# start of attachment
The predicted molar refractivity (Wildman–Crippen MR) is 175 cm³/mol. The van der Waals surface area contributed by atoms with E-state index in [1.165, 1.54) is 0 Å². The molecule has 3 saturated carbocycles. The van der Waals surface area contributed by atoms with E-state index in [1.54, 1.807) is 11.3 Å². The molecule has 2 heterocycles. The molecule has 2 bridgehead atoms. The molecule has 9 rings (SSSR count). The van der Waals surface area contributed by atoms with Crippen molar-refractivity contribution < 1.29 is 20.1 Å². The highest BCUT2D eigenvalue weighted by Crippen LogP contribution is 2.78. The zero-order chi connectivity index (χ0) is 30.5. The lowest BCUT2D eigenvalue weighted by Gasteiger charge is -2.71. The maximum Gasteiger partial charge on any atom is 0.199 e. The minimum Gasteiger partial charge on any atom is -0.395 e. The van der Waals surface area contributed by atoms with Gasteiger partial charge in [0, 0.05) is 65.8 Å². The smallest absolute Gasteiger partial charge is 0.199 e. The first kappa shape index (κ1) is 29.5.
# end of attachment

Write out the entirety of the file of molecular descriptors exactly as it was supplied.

The predicted molar refractivity (Wildman–Crippen MR) is 175 cm³/mol. The van der Waals surface area contributed by atoms with E-state index in [1.165, 1.54) is 0 Å². The molecule has 3 saturated carbocycles. The van der Waals surface area contributed by atoms with E-state index in [1.54, 1.807) is 11.3 Å². The molecule has 2 heterocycles. The molecule has 2 bridgehead atoms. The molecule has 9 rings (SSSR count). The van der Waals surface area contributed by atoms with Crippen molar-refractivity contribution < 1.29 is 20.1 Å². The highest BCUT2D eigenvalue weighted by Crippen LogP contribution is 2.78. The zero-order chi connectivity index (χ0) is 30.5. The lowest BCUT2D eigenvalue weighted by Gasteiger charge is -2.71. The maximum Gasteiger partial charge on any atom is 0.199 e. The minimum Gasteiger partial charge on any atom is -0.395 e. The van der Waals surface area contributed by atoms with Gasteiger partial charge in [0, 0.05) is 65.8 Å². The smallest absolute Gasteiger partial charge is 0.199 e. The first kappa shape index (κ1) is 29.5.